My young patient was dying as a blood clot under the cover of her brain accumulated and began compressing the fragile tissue within her skull. She needed surgery to remove the clot that would save her life. As the team pushed her from CT scanner to the operating room, it was soon realized labs were missing and were needed before opening her cranium.
“There’s no order in the computer!” someone shouted out. As I pushed the patient into the operating room, what was I supposed to do at that critical moment? Drop what I was doing and find a computer to enter the order or continue in trying to save her life? The world of the electronic health record mandates the former, but my oath and duty as a physician command the latter. This struggle reflects the conflict physicians of today and the future will continue to face as the management and administration of health care continues to monopolize the practice of medicine.
Growing up in a family of physicians, I was exposed to hospitals and health care from an early age. I fondly look back at my experiences in various hospitals around Oklahoma, waiting for my father to finish rounding on his patients while comparing the quality of snacks at each local hospital lounge. The few occasions my anesthesiologist mother made me wait in the operating room (OR) break room, while she finished waking a patient, afforded me various interactions with pleasant OR nurses, anesthesiologists, and surgeons. I would rarely hear complaints from my parents about their work, but occasionally concerns with insurance companies or hospital administration arose. Overall, they enjoyed going to work every day and caring for patients.
When I began flirting with medicine as a career choice, my father advised, “If you’re in it for the lifestyle and financial gain, then don’t be a doctor.” When I pressed him, my father presciently admitted that being a doctor in my generation would be vastly different from his experiences, yet even knowing this, that if he were permitted a do-over, he would still be a physician. In spite of our conversations, I couldn’t perceive any specific changes he foreshadowed or perhaps experienced. He and my mother went to work, they came back home, they enjoyed their patients, the enjoyed staff they worked with, and their routines remained seemingly static.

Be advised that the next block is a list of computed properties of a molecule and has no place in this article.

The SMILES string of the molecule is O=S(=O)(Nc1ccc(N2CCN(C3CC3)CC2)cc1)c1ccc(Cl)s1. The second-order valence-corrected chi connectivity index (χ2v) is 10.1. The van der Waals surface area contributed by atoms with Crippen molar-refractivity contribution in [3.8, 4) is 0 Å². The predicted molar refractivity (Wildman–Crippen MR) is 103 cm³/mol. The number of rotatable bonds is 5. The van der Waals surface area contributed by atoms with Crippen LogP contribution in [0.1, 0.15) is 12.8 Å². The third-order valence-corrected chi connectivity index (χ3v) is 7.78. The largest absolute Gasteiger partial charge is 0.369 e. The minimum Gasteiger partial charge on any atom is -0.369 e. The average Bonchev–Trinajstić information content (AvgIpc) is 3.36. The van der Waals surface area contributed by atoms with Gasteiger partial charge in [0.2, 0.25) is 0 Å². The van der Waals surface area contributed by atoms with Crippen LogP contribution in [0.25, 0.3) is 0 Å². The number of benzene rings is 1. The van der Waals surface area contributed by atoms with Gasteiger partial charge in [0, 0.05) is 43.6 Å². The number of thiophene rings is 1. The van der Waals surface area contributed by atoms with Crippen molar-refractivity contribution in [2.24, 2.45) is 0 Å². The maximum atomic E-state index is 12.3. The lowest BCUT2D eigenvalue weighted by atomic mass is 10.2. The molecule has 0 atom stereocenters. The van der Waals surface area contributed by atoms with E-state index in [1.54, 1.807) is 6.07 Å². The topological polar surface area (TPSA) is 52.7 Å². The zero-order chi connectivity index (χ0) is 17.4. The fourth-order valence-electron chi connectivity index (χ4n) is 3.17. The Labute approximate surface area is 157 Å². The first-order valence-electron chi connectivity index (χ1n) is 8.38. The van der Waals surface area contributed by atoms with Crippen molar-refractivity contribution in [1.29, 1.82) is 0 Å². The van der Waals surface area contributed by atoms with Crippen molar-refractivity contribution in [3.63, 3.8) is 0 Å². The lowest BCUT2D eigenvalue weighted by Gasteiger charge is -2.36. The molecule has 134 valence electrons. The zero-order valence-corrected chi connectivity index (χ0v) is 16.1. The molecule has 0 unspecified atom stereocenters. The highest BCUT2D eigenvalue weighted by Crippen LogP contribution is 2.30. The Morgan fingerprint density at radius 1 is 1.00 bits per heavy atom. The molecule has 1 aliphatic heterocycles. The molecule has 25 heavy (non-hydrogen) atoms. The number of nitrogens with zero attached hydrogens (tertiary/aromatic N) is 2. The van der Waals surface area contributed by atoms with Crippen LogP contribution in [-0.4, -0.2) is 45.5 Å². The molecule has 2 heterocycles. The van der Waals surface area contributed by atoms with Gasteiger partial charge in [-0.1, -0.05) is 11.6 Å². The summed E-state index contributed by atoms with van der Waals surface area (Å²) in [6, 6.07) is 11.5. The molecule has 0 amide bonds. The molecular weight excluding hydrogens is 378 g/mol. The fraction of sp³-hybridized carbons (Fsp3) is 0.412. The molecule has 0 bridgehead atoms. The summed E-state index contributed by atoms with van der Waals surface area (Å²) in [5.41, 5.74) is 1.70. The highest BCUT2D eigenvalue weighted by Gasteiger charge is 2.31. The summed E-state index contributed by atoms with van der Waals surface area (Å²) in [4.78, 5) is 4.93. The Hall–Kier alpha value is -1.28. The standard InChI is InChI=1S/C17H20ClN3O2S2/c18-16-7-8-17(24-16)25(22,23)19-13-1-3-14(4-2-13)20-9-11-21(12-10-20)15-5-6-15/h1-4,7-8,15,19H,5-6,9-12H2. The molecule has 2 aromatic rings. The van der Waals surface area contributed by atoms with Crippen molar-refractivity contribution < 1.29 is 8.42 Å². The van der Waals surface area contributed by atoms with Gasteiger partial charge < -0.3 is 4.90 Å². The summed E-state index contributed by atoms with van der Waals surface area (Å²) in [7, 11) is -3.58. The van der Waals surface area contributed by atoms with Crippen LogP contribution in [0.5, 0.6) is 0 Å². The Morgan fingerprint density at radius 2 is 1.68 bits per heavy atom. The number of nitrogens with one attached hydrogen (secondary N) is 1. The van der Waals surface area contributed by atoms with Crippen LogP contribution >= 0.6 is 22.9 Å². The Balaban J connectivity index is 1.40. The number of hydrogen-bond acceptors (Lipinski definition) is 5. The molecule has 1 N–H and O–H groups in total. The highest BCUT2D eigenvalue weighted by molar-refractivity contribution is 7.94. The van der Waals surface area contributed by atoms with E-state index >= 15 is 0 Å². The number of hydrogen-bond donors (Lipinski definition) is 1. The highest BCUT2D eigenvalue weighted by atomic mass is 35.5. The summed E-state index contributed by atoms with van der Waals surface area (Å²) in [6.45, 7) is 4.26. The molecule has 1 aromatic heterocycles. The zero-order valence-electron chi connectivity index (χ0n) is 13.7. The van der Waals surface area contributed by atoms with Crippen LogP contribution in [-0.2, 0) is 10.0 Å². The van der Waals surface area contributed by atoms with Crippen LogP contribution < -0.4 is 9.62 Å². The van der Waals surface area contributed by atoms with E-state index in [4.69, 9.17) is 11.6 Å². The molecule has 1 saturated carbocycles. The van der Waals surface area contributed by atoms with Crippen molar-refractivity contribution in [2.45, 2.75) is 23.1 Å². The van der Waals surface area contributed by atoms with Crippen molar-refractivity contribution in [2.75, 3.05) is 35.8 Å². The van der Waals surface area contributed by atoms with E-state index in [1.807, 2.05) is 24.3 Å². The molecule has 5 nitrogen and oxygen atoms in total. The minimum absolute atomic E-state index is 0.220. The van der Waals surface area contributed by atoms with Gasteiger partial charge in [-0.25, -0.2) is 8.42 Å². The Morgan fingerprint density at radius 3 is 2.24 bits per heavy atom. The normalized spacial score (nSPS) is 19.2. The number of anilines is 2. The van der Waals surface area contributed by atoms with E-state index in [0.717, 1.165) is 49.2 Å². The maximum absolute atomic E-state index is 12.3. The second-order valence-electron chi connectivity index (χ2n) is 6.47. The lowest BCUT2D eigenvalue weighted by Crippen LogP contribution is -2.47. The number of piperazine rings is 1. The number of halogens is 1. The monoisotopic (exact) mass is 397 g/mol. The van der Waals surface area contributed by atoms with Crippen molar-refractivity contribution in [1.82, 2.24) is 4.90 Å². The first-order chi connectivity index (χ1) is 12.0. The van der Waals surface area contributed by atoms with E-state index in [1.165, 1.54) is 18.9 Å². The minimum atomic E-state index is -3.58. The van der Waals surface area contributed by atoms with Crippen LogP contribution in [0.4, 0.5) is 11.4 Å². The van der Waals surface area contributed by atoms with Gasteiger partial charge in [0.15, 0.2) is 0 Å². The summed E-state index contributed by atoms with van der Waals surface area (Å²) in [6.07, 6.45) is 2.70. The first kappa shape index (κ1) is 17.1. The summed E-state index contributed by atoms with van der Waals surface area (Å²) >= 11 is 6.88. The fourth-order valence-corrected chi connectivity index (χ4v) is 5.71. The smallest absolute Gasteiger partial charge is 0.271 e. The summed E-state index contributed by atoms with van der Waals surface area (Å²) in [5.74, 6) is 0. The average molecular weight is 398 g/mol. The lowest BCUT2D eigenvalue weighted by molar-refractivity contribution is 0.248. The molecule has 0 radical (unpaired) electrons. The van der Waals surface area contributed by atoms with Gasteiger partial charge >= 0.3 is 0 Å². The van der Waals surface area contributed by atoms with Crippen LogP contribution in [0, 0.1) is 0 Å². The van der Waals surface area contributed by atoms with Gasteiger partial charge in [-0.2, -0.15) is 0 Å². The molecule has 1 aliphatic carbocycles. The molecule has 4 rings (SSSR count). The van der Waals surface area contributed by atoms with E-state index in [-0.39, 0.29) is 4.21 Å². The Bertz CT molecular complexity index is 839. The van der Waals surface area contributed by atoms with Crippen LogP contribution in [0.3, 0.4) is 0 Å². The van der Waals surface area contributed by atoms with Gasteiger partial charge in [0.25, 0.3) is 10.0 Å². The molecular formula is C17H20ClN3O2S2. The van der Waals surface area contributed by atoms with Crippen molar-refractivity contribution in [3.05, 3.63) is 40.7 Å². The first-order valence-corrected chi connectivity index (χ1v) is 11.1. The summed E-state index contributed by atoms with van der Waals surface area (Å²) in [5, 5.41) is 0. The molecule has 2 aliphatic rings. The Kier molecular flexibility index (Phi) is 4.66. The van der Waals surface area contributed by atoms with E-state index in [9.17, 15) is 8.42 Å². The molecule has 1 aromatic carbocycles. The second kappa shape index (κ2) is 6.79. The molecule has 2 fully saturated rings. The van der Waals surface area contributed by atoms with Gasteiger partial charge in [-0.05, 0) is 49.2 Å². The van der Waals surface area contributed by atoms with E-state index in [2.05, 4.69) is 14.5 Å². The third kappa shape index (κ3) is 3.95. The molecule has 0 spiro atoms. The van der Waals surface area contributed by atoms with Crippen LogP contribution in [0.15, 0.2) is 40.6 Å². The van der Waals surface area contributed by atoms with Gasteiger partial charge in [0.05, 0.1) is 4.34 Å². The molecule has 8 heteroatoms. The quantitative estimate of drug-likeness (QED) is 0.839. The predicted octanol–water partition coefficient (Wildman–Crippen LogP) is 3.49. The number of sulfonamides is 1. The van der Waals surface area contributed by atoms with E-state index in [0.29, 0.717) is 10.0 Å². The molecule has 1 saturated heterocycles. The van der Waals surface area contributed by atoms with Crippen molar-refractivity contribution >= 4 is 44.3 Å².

Influenced by my parents as well as my older brothers (now also physicians), I entered medical school with a desire to channel my passions for people and their health. Four years of classroom learning and hospital rotations in medical school culminated with a match into a neurosurgery residency, and I was ready for the next step of my career. I was actually getting to do what I signed up for: going out into the hospital, learning from the best teachers, caring for real patients and helping people get better. Or, at least I thought I was ready.
What they don’t teach in medical schools, unfortunately, is what my father and many older generation physicians like him clairvoyantly foresaw, that medicine is no longer what it was. What we don’t see as medical students and brand new doctors is the seemingly obstructive components of health care today that bog us down and distract us from the basics of doing our jobs. Thus, when the reality of training begins and the young physician begins spending the majority of his or her life in various hospitals across the country, so begins the systematic jading of the young physician.
The influx of new regulations and administrative oversight into the daily practice of physicians range from the petty and mildly annoying to those that significantly alter how doctors provide patient care. Another annoyance might be the “no coffee in patient areas” policy of many hospitals. Rounding at 5 a.m. often requires some caffeine, but these days you can’t even hold a cup of joe outside a patient’s room. No actual studies are sighted for these changes, but hospital regulations mandate that we all follow silly, yet morale killing rules. These minor annoyances, though likely well intentioned, are examples of the lack of evidence-based policies and changes that come from hospital administration to serve as defensive measures from the most extreme occurrences, yet influence how physicians can best focus on our most important duty, the patient in the bed in front of us.